7. Safe travels, Pat! Wonderful that you could break away and have so much fun and also be such a helper on the farm. Everyone will miss you!

  8. Beautiful post, with wonderful pictures, well done 🙂
    Sorry, that sounded a bit like a first school teachers marking!

  9. You and the farmy really do attract an extraordinary group of people, Celi. It’s wonderful to witness.

  10. Love Pat’s letter! Someday I hope to come, but for now I will visit daily and send my prayers and hugs from afar.


  11. The timing of Pats help was critical for little Lurch. Being from NM must have been a shock encountering the ghastly humidity here in Illinois. Just read today monarch butterflies pop. Is dramatically down this year. A bad year all around it seems.

  12. I hate hate hate grasshoppers! But I bet people in your area are a more indomitable about them than I am. Perhaps you can start a new side venture by offering giant grasshopper rides to children?

  13. what a busy life filled with enumerable riches and challenges. The best kind, I dare say.

  14. Hiya Celi and Fellowship! Something you said today, Celi, alerted me to a possible solution for little Lurch. The fact that she is unable to get herself up led me to consider that perhaps an animal chiropractor could be of assistance to her little body. Whaddya think? Is there one nearby? Always hoping for the best and sending tonza love your way, Your Gayle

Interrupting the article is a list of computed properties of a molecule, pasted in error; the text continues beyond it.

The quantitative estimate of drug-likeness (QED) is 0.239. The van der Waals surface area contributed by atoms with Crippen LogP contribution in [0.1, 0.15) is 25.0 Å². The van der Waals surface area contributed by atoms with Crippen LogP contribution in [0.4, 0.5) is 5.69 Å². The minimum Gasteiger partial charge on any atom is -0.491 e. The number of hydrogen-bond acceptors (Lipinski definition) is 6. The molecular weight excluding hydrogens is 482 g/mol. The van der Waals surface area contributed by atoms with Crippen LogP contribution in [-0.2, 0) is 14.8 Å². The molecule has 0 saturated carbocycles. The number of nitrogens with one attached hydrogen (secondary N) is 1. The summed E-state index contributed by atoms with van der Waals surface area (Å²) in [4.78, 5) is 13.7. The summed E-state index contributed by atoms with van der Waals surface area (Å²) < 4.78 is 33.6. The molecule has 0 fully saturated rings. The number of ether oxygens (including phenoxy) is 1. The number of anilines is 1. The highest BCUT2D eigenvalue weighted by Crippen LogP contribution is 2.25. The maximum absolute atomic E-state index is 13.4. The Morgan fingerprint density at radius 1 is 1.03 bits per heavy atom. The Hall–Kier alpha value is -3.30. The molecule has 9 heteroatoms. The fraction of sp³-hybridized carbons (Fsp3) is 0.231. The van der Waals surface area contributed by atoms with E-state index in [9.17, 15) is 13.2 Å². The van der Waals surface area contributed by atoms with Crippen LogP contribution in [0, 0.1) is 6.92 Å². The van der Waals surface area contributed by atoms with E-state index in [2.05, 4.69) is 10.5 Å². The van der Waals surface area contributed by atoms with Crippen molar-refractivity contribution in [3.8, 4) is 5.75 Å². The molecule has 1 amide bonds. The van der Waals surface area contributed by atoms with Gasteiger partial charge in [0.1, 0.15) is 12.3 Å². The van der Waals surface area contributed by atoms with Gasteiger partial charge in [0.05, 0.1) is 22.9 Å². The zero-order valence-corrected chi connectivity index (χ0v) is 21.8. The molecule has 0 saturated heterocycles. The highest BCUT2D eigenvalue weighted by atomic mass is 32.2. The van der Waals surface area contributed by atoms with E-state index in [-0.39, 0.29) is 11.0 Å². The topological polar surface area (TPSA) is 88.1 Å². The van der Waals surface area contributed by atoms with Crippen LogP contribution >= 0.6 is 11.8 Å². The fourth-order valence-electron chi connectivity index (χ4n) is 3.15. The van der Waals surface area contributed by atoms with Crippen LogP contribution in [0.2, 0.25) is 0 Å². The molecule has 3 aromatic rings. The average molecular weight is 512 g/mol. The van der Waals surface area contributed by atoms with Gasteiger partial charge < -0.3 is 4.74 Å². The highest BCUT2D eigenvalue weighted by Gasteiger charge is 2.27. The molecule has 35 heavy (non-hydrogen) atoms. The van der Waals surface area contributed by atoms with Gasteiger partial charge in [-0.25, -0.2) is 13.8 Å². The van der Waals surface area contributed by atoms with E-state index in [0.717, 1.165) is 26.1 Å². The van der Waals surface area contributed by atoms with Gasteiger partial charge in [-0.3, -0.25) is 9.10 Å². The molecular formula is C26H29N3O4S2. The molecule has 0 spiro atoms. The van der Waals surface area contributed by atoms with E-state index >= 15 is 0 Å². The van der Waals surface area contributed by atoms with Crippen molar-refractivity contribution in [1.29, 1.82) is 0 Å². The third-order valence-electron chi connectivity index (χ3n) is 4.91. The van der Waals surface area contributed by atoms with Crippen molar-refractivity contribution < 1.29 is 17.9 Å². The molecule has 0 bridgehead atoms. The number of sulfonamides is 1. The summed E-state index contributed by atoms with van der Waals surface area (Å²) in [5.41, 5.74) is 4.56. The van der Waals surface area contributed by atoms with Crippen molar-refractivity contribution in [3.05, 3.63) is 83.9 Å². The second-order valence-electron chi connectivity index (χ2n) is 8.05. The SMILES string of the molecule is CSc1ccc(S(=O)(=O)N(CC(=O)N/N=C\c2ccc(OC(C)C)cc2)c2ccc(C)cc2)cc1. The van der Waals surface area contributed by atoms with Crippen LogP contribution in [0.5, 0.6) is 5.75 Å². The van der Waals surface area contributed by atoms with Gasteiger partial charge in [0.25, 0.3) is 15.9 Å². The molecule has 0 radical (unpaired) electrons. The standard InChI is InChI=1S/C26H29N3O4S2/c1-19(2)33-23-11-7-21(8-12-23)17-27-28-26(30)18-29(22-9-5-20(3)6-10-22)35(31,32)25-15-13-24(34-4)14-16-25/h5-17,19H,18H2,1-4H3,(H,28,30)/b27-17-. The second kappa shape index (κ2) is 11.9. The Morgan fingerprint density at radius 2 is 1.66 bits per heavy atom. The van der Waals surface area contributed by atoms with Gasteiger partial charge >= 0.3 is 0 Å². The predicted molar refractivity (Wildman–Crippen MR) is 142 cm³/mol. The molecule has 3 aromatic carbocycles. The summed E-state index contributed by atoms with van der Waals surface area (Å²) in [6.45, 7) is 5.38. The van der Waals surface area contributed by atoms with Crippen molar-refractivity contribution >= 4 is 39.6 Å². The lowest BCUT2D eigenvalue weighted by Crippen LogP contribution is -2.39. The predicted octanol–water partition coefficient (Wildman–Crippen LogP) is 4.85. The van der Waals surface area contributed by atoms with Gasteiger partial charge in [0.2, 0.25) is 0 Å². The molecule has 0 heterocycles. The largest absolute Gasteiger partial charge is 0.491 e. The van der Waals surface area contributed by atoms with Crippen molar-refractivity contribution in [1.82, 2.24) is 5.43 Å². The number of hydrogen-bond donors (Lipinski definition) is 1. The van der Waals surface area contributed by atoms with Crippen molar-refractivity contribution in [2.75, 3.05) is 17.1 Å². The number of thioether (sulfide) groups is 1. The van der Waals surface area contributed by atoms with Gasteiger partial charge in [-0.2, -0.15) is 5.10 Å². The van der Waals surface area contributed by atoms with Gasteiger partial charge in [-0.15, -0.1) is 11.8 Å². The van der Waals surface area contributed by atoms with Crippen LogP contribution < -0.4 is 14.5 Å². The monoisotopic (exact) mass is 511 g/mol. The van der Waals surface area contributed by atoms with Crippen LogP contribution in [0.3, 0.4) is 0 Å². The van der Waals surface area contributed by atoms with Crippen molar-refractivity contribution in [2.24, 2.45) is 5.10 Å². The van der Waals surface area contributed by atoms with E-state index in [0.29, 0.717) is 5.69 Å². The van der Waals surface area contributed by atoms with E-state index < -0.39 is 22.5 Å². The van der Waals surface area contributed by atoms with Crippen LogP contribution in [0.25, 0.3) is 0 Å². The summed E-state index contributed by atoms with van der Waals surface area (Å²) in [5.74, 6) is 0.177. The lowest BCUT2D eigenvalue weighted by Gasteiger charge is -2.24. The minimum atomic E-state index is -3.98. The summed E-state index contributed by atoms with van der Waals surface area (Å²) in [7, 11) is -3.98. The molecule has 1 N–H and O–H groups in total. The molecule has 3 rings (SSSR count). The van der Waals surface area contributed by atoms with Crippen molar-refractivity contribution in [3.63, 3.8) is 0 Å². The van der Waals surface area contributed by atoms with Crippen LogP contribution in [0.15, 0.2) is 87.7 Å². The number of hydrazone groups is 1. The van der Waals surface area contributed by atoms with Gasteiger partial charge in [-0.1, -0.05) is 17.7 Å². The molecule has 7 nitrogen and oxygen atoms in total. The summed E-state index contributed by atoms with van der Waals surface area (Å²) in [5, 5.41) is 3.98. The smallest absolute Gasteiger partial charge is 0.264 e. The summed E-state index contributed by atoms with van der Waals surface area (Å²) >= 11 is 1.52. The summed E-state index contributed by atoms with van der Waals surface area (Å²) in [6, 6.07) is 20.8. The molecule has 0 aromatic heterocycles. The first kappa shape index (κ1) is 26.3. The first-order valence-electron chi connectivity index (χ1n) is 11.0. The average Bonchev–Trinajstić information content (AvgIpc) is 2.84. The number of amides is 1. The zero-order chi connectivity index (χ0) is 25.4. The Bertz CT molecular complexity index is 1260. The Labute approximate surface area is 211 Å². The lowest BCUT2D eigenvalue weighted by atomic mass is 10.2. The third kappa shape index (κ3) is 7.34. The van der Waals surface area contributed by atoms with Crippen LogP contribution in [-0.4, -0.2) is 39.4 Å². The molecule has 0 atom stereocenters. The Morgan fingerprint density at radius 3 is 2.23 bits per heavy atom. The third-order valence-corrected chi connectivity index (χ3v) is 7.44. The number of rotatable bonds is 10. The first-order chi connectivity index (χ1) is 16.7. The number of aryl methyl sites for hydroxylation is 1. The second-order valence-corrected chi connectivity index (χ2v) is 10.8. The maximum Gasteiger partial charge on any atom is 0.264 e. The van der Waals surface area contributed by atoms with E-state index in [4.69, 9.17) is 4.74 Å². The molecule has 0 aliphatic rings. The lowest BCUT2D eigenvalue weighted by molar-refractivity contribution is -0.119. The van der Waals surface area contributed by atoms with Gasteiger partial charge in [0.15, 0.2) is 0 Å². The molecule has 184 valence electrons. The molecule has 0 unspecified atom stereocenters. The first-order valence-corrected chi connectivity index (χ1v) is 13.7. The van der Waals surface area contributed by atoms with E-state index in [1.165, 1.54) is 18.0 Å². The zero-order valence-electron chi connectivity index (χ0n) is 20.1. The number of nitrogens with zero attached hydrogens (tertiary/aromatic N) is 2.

15. Celi; you are all wonderful; i knew an animal rolfer in seattle; and he worked on me too; i didn’t even have hoofs, but they fixed me right up

  16. Great idea Gayle, I had one work on my mare and by the time she was done the horse was somnolent with her nose practically on the ground! Helped her sticky stifles it did! Esther, wish I could find a rolfer around here, I could surely use one.

  17. Well, orphan Lurch seems to have taken after her fairy godmother: stubborn as hell! Is she survives I have an idea that practicalities aside she should stay on the farmy and once upon a time take Sheila’s place!! Pat: methinks all have said a big ‘thank you’!! Mr C : surely a common practice in naming – well, I know a Mr NQN and a Mr JOC and other beautiful guys behind the scenes . . .

  18. Oh, how I would love to come and stay on the farmy. Pat it is amazing how you make hard work sound like a vacation.